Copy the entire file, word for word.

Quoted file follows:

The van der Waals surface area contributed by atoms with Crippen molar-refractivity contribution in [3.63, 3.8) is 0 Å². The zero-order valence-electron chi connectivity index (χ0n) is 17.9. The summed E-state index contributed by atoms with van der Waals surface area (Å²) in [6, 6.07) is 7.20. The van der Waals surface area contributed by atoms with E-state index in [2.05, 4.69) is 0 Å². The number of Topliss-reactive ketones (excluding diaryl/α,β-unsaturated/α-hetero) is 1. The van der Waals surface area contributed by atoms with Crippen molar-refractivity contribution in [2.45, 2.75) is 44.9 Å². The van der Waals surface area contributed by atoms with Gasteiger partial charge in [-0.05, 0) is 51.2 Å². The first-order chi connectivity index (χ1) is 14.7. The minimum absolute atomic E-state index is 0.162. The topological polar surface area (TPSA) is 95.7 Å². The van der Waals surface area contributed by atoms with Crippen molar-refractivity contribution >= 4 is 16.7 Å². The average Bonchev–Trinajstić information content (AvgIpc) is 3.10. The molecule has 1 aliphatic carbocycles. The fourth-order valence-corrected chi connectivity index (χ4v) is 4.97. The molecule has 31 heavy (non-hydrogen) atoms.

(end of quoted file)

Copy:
The van der Waals surface area contributed by atoms with Crippen molar-refractivity contribution in [3.63, 3.8) is 0 Å². The zero-order valence-electron chi connectivity index (χ0n) is 17.9. The summed E-state index contributed by atoms with van der Waals surface area (Å²) in [6, 6.07) is 7.20. The van der Waals surface area contributed by atoms with E-state index in [2.05, 4.69) is 0 Å². The number of Topliss-reactive ketones (excluding diaryl/α,β-unsaturated/α-hetero) is 1. The van der Waals surface area contributed by atoms with Crippen molar-refractivity contribution in [2.45, 2.75) is 44.9 Å². The van der Waals surface area contributed by atoms with Gasteiger partial charge in [-0.05, 0) is 51.2 Å². The first-order chi connectivity index (χ1) is 14.7. The minimum absolute atomic E-state index is 0.162. The topological polar surface area (TPSA) is 95.7 Å². The van der Waals surface area contributed by atoms with Crippen molar-refractivity contribution >= 4 is 16.7 Å². The average Bonchev–Trinajstić information content (AvgIpc) is 3.10. The molecule has 1 aliphatic carbocycles. The fourth-order valence-corrected chi connectivity index (χ4v) is 4.97. The molecule has 31 heavy (non-hydrogen) atoms.